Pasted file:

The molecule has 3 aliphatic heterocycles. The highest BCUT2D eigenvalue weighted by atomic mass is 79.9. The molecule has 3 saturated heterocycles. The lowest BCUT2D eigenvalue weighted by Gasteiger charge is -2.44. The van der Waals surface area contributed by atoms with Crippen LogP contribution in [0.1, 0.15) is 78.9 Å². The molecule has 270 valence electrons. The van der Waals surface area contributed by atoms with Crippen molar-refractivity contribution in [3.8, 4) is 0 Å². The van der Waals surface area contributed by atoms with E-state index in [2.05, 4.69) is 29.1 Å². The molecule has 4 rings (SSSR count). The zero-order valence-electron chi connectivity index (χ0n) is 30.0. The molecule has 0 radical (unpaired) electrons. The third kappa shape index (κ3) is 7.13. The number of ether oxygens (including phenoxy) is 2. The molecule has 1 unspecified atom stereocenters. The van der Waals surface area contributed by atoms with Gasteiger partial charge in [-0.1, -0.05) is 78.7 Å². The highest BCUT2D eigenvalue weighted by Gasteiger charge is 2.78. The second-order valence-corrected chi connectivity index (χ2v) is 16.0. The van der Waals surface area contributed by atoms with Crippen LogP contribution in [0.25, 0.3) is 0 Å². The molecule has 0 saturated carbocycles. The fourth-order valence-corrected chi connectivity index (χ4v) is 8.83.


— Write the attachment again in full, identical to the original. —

The molecule has 3 aliphatic heterocycles. The highest BCUT2D eigenvalue weighted by atomic mass is 79.9. The molecule has 3 saturated heterocycles. The lowest BCUT2D eigenvalue weighted by Gasteiger charge is -2.44. The van der Waals surface area contributed by atoms with Crippen LogP contribution in [0.1, 0.15) is 78.9 Å². The molecule has 270 valence electrons. The van der Waals surface area contributed by atoms with Crippen molar-refractivity contribution in [3.8, 4) is 0 Å². The van der Waals surface area contributed by atoms with E-state index in [2.05, 4.69) is 29.1 Å². The molecule has 4 rings (SSSR count). The zero-order valence-electron chi connectivity index (χ0n) is 30.0. The molecule has 0 radical (unpaired) electrons. The third kappa shape index (κ3) is 7.13. The number of ether oxygens (including phenoxy) is 2. The molecule has 1 unspecified atom stereocenters. The van der Waals surface area contributed by atoms with Gasteiger partial charge in [-0.1, -0.05) is 78.7 Å². The highest BCUT2D eigenvalue weighted by Gasteiger charge is 2.78. The second-order valence-corrected chi connectivity index (χ2v) is 16.0. The van der Waals surface area contributed by atoms with Crippen LogP contribution in [0.25, 0.3) is 0 Å². The molecule has 0 saturated carbocycles. The fourth-order valence-corrected chi connectivity index (χ4v) is 8.83.